These can then block the flow of blood to the heart and lead to heart attacks. Some factors that increase your risk for CAD include smoking, obesity (particularly abdominal fat), high blood pressure, diabetes, excessive stress, lack of exercise, depression, and high cholesterol levels.
You may not experience any symptoms in the early stages of the condition but, eventually, symptoms associated with a heart attack like shortness of breath, nausea, loss of consciousness, sweating, chest pressure, pain in the chest, neck, arm, or jaw, as well an irregular or racing heartbeat may be felt.
You have a risk of developing an irregular heartbeat if the tissue in your heart has been damaged by a previous heart attack. Meanwhile, an ongoing heart attack is the most common cause of the most dangerous kind of arrhythmia – ventricular fibrillation. The lower chambers of the heart twitch uncontrollably in this condition and it can cause a person to suddenly collapse or lose consciousness.
Symptoms like chest pain, nausea, dizziness, an irregular heartbeat, and shortness of breath can occur within the range of a few minutes to an hour before the affected person collapses. Call for emergency medical help if you see this happening.
Heart Valve Disease
Your heart has four valves, one located at the exit of each of the four chambers of the heart. They help regulate the flow of blood through the chambers and close after blood enters a chamber, to stop it from leaking backward. The heart has four valves, each located at the exit of one of the heart’s four chambers.
As the heartbeat pushes blood through the heart, the valves close after blood has entered the chamber to prevent it from leaking backward. But if you have heart valve disease, a valve may not open or close properly. This can be a congenital condition or may be due to normal wear and tear.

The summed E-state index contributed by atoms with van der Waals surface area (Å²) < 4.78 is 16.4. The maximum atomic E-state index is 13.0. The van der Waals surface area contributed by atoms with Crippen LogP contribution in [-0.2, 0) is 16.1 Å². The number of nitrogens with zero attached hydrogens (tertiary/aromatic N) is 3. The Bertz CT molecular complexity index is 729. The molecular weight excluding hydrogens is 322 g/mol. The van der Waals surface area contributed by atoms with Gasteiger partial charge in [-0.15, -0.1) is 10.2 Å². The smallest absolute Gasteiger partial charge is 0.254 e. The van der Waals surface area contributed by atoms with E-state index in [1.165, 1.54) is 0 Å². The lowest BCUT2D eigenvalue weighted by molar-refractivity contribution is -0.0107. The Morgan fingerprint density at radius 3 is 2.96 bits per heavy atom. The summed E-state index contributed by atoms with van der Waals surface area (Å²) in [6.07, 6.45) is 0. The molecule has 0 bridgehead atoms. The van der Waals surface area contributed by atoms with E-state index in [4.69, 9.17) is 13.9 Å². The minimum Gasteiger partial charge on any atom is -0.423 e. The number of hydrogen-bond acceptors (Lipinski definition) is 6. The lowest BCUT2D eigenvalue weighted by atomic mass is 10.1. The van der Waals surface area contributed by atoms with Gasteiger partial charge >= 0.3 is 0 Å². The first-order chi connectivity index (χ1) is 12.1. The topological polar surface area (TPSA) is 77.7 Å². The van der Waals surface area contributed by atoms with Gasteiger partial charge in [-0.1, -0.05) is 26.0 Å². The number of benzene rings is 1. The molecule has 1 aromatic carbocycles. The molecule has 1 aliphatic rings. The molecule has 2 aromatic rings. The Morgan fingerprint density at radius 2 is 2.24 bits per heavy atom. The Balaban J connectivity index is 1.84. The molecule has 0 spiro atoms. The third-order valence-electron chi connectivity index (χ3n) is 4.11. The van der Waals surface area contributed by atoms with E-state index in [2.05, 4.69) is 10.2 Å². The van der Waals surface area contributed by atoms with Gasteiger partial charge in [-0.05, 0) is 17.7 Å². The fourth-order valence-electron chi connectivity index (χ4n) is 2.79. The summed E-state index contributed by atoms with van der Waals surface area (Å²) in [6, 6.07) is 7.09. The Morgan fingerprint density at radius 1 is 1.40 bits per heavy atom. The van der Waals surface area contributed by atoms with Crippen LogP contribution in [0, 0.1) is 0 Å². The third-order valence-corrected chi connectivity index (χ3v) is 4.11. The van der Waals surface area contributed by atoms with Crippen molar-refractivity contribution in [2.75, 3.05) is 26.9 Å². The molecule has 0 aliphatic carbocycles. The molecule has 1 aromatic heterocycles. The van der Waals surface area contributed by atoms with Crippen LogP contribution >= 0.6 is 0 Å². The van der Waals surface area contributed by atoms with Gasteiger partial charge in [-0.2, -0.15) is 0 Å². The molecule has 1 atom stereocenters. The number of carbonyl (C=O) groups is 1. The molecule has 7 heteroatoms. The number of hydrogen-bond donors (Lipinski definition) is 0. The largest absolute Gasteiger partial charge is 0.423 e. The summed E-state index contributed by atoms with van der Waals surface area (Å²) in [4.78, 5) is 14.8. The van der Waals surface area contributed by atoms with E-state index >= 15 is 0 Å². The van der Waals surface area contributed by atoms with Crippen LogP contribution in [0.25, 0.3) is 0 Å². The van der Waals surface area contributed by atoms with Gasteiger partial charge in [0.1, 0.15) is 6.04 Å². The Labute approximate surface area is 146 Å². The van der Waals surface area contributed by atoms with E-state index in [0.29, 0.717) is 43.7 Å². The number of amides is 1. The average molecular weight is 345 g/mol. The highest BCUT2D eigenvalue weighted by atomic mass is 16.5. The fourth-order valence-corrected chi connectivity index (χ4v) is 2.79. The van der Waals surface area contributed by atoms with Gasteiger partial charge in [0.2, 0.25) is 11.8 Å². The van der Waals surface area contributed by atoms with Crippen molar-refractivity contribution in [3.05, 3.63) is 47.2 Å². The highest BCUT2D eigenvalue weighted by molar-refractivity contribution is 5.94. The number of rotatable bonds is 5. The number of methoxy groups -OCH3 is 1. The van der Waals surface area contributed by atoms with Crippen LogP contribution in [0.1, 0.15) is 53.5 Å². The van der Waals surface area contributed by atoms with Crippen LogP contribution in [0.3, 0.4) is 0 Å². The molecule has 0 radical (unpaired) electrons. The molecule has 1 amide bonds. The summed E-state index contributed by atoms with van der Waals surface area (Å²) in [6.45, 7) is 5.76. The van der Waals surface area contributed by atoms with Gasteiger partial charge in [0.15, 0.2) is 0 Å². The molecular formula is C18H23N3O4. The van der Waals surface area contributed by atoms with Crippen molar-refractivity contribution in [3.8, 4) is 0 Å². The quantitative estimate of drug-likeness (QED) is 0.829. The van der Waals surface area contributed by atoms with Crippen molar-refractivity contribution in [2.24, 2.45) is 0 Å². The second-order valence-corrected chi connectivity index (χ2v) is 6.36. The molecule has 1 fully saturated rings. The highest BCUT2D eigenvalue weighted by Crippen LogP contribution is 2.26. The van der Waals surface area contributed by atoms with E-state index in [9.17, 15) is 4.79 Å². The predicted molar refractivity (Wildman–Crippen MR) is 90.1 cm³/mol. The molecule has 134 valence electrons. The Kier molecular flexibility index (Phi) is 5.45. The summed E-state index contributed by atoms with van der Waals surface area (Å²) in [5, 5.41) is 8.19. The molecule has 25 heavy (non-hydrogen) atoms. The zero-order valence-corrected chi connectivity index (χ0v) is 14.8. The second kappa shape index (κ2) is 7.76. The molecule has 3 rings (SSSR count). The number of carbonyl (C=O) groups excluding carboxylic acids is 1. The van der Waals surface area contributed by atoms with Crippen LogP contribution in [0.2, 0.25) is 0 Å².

Conditions like CAD, high blood pressure, a previous heart attack, or cardiomyopathy which can thicken or scar heart tissue may also contribute to heart valve problems. Infections like endocarditis which affect the lining of your heart or rheumatic fever may also damage the valves.
In some cases, you may not experience any symptoms with heart valve disease but a heart murmur may be heard when a stethoscope is used. Symptoms, when experienced, can include pain or pressure in the chest, shortness of breath particularly while lying down or exercising, dizziness, weakness, and swelling of ankles, feet, or stomach in addition to a racing heartbeat.
Congenital Heart Disease
A congenital heart defect is a structural problem in the heart that is present at birth. This can involve the valves or walls of the heart or the arteries and veins near it. Some defects may be minor and not cause any problems while others can cause blood flow to slow down, travel to the wrong place or in the wrong direction, or get completely blocked.
Some genetic disorders like Down’s syndrome are linked to congenital heart defects. Meanwhile, conditions like rubella or uncontrolled diabetes during pregnancy as well as the use of certain prescription medications can result in congenital heart defects in babies.
Some additional common symptoms of congenital heart defects in adults include tiredness, shortness of breath particularly when exercising, a heart murmur, swelling in the extremities, and a blue tinge on the skin, lips, or nails.